, Volume 551, Issue 1, pp 237-251

Odonata, Amphibia and Environmental Characteristics in Motorway Stormwater Retention Ponds (Southern France)

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Abstract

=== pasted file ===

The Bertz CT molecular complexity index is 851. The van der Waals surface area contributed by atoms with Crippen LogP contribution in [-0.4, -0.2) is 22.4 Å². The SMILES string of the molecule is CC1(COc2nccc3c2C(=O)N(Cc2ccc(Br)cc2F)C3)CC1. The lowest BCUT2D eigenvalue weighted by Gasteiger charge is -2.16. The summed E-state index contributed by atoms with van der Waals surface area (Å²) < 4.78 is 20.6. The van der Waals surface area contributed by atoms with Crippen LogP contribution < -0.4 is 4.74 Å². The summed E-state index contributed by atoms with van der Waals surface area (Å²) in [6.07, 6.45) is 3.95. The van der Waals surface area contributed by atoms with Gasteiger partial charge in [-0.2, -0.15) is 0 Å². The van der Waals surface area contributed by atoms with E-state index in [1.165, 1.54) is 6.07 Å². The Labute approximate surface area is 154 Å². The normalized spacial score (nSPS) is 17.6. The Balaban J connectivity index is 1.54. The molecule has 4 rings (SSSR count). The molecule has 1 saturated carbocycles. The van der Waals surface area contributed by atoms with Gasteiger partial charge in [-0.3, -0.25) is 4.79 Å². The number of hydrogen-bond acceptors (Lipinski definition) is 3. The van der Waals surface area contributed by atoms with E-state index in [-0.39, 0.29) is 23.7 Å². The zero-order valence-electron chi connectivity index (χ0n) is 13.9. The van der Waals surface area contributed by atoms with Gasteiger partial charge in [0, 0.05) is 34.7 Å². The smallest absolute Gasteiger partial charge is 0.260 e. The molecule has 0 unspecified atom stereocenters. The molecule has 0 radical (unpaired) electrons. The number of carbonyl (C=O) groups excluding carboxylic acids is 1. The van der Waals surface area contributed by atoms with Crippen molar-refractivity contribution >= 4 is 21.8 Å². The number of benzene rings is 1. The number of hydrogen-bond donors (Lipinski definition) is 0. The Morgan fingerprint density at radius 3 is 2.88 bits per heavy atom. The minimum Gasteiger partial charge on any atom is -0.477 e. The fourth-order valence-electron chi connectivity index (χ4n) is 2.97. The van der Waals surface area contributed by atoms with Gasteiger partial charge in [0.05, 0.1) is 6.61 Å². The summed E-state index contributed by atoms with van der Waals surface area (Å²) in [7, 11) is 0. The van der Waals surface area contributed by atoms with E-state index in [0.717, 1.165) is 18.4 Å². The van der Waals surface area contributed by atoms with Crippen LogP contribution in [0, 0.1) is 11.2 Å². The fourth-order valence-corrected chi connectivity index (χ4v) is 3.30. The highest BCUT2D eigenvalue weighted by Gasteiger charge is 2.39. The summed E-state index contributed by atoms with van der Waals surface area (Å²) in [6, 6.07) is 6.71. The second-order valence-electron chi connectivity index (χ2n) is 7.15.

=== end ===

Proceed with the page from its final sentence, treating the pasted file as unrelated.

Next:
Water and its protection against pollution is an urgent priority for all countries around the world. In that context, France, through its Water Law in 1992 obliged the motorway companies to build stormwater retention ponds along roads in order to protect the water resource from transport pollution and to control water flow during rainstorms. We propose to evaluate how much these ponds can be attractive for aquatic species and then evaluate their role in regional biodiversity. Six retention ponds, localized in the Mediterranean region, were investigated during one year (March 2002–March 2003) for their chemical and biological characteristics such as bottom type, trace metal composition, water quality and phytocenose composition. These variables were recorded and correlated with species richness of amphibian and dragonfly communities. Stormwater retention ponds showed a high concentration of copper and zinc in top sediment layer and herbicides in water column. Dragonfly richness was higher in ponds with a natural bottom than ones with an artificial bottom (PEHD membrane) while amphibian richness was more sensitive to the structure of the surrounding landscape. These habitats appeared to be very attractive for Odonata species and tend to favorize uncommon species present in the survey region such as Ischnura pumilio and Erythromma viridulum. Amphibian were found to be representative of anthropophilous guild.